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    Imminent Horizons
    Sunday, July 21, 2024

    Earth Day panel focuses on environmental justice, climate resiliency

    Imminent Horizons project logo

    Mystic ― Rahiem Eleazer, environmental liaison for the Mashantucket Pequot Tribal Nation, said Monday the first step in climate justice is showing the environment the reciprocity that it’s due, after generations of a consumer mentality have devastated the environment.

    The second is addressing communities left to the side or targeted for negative by-products or waste, he said. For example, communities that have landfills placed in them because a higher priority was placed on richer communities, and tribal communities that have been provided leftover property or property they didn’t want to live in.

    He made the comments as a panel convened on Earth Day at Mystic Aquarium’s Milne Center for Ocean Science and Conservation to discuss environmental justice and community resiliency.

    When asked about indigenous practices, Eleazer said a lot of practices traditionally are focused on adding value back to the environment.

    The panel also featured Tim Clark, the Resilient Southeastern Connecticut Program Director with The Nature Conservancy, an environmental organization; Cierra Patrick, the City of Groton’s economic development manager; and Lynn Stoddard, the founder and executive director of Sustainable CT, a program in which cities and towns earn certification by taking steps toward becoming more sustainable.

    Patrick, who has been assisting in the development of the City of Groton’s first-ever community resiliency plan and who serves on the Connecticut Equity and Environmental Justice Advisory Council, discussed the importance of engaging the community, whether that means having virtual meetings, going out to meet people in person, or partnering with the Nature Conservancy on a plant giveaway to promote pollinator pathways.

    In response to an audience member’s question about education, Patrick said it’s very important to engage youth and let them lead the discussion.

    Clark said a resilient southeastern Connecticut is one that is more like a naturally occurring landscape, and it’s important to design systems that act more that way.

    “We need to not have pollution go into our waterways. We need to not have sewer overflows that go out into Long Island Sound and pollute the waters,” he said. “These are all interrelated systems, and I think we really need to figure out what are the steps we can take to basically keep those natural systems behaving naturally: able to adapt to everything that’s being thrown at them in this time of increasing change.”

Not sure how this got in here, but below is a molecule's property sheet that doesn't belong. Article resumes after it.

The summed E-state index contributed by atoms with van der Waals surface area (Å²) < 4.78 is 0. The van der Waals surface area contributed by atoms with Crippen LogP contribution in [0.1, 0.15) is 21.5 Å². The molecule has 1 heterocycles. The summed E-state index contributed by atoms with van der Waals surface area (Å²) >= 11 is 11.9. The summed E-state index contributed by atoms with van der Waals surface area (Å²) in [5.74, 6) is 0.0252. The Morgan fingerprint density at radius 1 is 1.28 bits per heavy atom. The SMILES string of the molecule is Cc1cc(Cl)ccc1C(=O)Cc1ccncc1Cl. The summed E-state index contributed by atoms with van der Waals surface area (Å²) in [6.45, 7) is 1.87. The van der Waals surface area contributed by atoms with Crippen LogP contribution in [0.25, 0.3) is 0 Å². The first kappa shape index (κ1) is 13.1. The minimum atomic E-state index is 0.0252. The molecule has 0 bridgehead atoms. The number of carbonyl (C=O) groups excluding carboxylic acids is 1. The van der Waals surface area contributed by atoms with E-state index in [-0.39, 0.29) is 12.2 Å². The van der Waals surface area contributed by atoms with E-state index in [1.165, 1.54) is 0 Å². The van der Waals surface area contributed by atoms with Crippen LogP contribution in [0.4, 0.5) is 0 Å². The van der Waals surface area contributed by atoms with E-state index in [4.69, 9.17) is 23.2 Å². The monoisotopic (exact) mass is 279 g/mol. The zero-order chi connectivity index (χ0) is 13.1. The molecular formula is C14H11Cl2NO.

When asked about calls to action for people, Patrick encouraged people to get in touch with their municipality to find out ways to get involved, and Eleazer encouraged people to reach out to tribal nations. Clark encouraged people to figure out what they are most passionate about and tackle that.

    Eleazer said the goal is community-based and collaborative solutions.

    Clark also emphasized the importance of collaboration and said climate change and sea level rise don’t respect municipal boundaries.

    When asked about how to engage a wider spectrum of voices, Patrick spoke about having everyone continue to return to the table and making the table available to everyone. She said it’s important to not only hold meetings in a municipal building, but go out to the community.

    Mike Urgo, president of the Connecticut League of Conservation Voters, talked about the General Assembly and said environmental bills being considered in the state legislature can be found on the CTLCV’s 2024 Legislative Watchlist.

    Maryam Elahi, president and CEO of the Community Foundation of Eastern Connecticut, which hosted the event, said “access to a safe, healthy environment is a basic human right that should be afforded to all. It is not a privilege just for those with resources.”

    Elahi said all kids should be able to run around and play in clean and safe parks, be in lead-free schools, and drink water without concerns about pollutants.

    Susette Tibus, president and CEO of Mystic Aquarium, said the event is a rallying cry “urging individuals, communities, governments and businesses to unite and pursue solutions that ensure a sustainable and just future for generations to come.”


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